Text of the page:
It’s pretty common in my job to field enquiries re whether hospital inpatients should be seen by mental health even if they decline. It’s not for me to say, of course, that’s articulated elsewhere in legislation (link to Queensland (2016) Mental Health Act here – BTW it’s a 641 page PDF). My job is to do my best in clearly communicating what’s appropriate and legal.
As you’ll see in the brief (16 seconds) video above, it’s good practice to document something re these sorts of enquiries. I usually do a quick SBAR thingy, and then – for completeness – drop a plain-language summary of mental health act criteria (which I have saved as ieMR autotext) into the file entry.
For those interested, a copy of the content of this ieMR autotext is included below.
Discussion re consent vs involuntary psychiatric assessment.
The Mental Health Act 2016 provides a legislative framework for the treatment and care of persons with a mental illness without their consent.
One of the key rights under the Act is that a person is presumed to have capacity to make decisions about their treatment and care, and the right to consent, or not consent, to healthcare.
Involuntary mental health assessment can be imposed by completing a Recommendation for Assessment. This can be completed by a doctor or authorised mental health practitioner who has examined the person within the preceding 7 days.
The Recommendation for Assessment asks for this information:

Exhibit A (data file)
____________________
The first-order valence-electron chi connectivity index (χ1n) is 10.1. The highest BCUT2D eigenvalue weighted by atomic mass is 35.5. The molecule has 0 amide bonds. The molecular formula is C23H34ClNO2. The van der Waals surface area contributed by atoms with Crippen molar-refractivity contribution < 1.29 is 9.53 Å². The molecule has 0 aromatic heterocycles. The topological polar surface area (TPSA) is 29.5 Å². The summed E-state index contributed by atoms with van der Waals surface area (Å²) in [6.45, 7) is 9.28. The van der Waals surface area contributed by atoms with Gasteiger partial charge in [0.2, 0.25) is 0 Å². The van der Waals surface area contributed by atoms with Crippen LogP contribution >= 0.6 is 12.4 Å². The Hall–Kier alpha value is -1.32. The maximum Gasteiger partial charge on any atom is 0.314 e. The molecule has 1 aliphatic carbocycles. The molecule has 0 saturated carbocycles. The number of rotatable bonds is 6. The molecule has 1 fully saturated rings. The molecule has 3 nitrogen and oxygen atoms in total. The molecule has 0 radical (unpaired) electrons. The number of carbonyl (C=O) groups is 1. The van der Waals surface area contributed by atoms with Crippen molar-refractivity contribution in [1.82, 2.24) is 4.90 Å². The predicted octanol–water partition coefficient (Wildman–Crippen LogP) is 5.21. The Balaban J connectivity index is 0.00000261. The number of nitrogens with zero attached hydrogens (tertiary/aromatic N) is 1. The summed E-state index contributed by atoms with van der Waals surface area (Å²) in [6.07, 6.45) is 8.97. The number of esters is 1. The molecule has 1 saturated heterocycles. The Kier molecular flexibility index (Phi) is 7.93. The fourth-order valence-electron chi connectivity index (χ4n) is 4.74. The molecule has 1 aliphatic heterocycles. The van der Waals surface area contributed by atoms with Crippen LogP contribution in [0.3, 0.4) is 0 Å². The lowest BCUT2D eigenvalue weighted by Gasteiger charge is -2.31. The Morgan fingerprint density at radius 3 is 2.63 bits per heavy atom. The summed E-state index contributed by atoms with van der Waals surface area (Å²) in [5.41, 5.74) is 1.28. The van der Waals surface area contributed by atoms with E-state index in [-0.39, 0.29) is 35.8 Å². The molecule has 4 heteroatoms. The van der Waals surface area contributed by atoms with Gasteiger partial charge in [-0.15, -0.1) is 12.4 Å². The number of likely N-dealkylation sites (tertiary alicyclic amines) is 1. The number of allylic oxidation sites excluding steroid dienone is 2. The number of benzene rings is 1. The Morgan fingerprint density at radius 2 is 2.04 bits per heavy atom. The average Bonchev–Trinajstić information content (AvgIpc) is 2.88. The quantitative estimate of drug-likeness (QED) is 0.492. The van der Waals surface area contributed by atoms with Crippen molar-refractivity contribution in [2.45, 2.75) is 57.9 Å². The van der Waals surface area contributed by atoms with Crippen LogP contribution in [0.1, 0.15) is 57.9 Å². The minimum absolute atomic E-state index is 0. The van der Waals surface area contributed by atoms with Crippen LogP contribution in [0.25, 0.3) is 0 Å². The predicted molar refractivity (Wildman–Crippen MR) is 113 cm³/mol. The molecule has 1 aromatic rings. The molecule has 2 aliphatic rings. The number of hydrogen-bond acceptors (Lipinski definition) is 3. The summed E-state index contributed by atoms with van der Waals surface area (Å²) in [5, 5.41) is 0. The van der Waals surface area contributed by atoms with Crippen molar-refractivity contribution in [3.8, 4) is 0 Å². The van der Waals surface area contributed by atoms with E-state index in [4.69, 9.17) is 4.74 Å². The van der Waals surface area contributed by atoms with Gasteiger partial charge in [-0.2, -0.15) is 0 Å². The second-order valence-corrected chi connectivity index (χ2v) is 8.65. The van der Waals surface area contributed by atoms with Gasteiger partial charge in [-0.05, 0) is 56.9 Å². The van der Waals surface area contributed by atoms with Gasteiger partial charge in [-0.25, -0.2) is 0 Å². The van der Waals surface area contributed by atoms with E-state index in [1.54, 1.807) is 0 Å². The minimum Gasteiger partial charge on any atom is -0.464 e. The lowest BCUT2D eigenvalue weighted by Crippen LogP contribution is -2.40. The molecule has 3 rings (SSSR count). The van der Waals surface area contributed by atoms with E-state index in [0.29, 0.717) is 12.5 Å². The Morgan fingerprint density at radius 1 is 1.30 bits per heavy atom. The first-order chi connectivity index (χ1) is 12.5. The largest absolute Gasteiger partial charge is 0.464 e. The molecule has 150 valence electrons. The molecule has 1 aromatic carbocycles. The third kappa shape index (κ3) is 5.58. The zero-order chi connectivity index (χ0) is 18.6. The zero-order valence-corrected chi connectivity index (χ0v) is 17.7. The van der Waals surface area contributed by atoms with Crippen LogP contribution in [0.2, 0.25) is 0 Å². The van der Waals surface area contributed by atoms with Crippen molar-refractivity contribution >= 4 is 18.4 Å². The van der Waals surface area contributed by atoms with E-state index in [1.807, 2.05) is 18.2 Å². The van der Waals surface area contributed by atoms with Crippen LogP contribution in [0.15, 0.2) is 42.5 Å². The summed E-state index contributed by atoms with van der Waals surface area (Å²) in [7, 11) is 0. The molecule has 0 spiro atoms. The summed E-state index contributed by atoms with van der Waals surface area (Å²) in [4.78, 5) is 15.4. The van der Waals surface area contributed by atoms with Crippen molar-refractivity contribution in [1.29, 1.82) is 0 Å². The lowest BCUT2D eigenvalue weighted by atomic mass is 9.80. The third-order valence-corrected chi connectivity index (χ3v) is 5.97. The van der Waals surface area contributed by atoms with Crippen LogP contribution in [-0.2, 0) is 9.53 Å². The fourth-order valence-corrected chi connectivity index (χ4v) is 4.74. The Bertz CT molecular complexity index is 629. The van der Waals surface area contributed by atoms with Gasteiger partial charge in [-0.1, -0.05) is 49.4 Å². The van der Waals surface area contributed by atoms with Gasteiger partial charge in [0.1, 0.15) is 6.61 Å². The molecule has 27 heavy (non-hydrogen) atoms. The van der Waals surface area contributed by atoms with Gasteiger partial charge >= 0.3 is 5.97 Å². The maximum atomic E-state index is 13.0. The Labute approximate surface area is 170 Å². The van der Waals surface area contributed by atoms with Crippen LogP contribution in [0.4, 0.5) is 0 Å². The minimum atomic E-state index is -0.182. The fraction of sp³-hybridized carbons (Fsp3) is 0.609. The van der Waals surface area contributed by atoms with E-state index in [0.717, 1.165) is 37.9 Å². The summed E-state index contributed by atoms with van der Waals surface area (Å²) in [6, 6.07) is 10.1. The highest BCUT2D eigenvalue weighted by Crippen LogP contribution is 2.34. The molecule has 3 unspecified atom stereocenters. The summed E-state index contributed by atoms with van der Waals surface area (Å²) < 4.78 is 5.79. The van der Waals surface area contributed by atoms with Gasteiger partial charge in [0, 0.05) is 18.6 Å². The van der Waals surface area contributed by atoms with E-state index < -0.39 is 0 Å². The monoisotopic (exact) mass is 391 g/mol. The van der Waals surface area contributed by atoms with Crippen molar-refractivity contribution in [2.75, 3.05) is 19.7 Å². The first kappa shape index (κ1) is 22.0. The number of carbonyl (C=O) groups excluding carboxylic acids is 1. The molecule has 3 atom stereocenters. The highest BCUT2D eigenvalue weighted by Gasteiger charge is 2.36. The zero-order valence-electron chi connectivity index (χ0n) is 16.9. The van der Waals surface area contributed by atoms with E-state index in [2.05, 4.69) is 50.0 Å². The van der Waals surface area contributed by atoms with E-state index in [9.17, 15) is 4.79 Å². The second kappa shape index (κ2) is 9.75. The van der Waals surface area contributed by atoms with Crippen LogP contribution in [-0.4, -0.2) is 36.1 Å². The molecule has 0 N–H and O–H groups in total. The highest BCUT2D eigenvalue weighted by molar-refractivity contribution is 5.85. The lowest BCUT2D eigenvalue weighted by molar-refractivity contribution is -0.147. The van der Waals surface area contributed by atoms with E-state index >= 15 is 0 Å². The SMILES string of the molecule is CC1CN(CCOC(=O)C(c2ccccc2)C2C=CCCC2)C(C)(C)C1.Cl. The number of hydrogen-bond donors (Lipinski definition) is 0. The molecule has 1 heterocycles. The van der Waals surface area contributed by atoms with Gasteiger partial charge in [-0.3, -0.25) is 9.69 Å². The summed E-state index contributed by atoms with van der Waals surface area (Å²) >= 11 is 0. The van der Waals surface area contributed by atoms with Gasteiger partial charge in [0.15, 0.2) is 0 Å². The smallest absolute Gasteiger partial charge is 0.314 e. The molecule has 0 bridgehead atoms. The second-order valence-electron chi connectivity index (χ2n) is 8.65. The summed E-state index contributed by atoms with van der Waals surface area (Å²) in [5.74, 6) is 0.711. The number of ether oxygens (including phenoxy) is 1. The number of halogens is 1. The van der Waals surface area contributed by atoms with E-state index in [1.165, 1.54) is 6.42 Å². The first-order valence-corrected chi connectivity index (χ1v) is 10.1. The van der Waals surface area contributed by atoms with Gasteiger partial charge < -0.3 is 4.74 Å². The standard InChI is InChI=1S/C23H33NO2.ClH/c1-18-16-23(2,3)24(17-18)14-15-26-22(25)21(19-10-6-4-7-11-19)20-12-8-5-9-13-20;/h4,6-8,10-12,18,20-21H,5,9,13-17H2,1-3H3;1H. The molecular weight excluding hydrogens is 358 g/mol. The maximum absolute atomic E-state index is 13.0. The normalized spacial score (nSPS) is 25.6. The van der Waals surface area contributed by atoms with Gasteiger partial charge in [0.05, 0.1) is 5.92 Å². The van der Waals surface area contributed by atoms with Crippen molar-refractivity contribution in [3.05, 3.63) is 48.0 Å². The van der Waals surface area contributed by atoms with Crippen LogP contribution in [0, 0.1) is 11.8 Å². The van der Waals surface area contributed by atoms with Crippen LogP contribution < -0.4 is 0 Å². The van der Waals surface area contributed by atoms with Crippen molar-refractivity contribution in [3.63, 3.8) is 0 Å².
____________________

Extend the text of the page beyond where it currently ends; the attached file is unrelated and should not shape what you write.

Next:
1. The reasons you believe the person may have a mental illness
2. The reasons you believe the person may not have capacity to consent to be treated for the illness:
3. The reasons you believe that not providing involuntary treatment for the illness may result in:
i. imminent serious harm to the person or others; or
ii. the person suffering serious mental or physical deterioration
4. The reason you believe that there appears to be no less restrictive way for the person to receive treatment and care for the person’s mental illness
Recommendation for Assessment can be accessed via this link: www.health.qld.gov.au/clinical-practice/guidelines-procedures/clinical-staff/mental-health/act/forms#assessment
The blog post is not just about the content. The idea behind doing a screen capture video is to show people the advantage of having ieMR autotext options for you/your speciality area. Is there any stuff you find yourself typing into patient notes repeatedly? You’re busy enough – get the machine to do it for you.
It’s a see-one, do-one, teach-one kind of thing.
Well, that’s the idea, anyway.
Two blog posts in two days? WTF?
It’s a “just while I’m thinking about it” thing.
Back in 2019 I shared some of the ieMR Liaison Psych Templates I use, and yesterday I plonked the ieMR autotext I use with 1:1 AINs/Specials. Also, as announced previously, I’m mothballing the meta4RN blog in a couple of months, so if I don’t get this stuff online now I never will.
Don’t worry. I’m not intending to clog-up the internet with daily blog posts. 🙂
That’s it. Thanks for visiting. As always, you’re welcome to leave feedback in the comments section below.
If there’s anything you’d like to re-use/adapt that’s OK with me: this work (as with all meta4RN content) is covered by Creative Commons licence BY-NC-SA 4.0).
Paul McNamara, 16 July 2022
Short URL meta4RN.com/MHA
Well done Paul, your lofty goals have been realised. I’ve found your articles to be entertaining and educational. I hope others have also found this and have let you know their appreciation.
It was no mean feat to research, write and publish your articles.
Although I, like you, have decided there are other things in life to do beyond our passion for nursing and it’s scope of practice.
I wanted to send my best wishes and deep appreciation for your passion to communicate and educate us. Thank you and enjoy the next journey into the retirement realm.
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Thanks Julia 🙂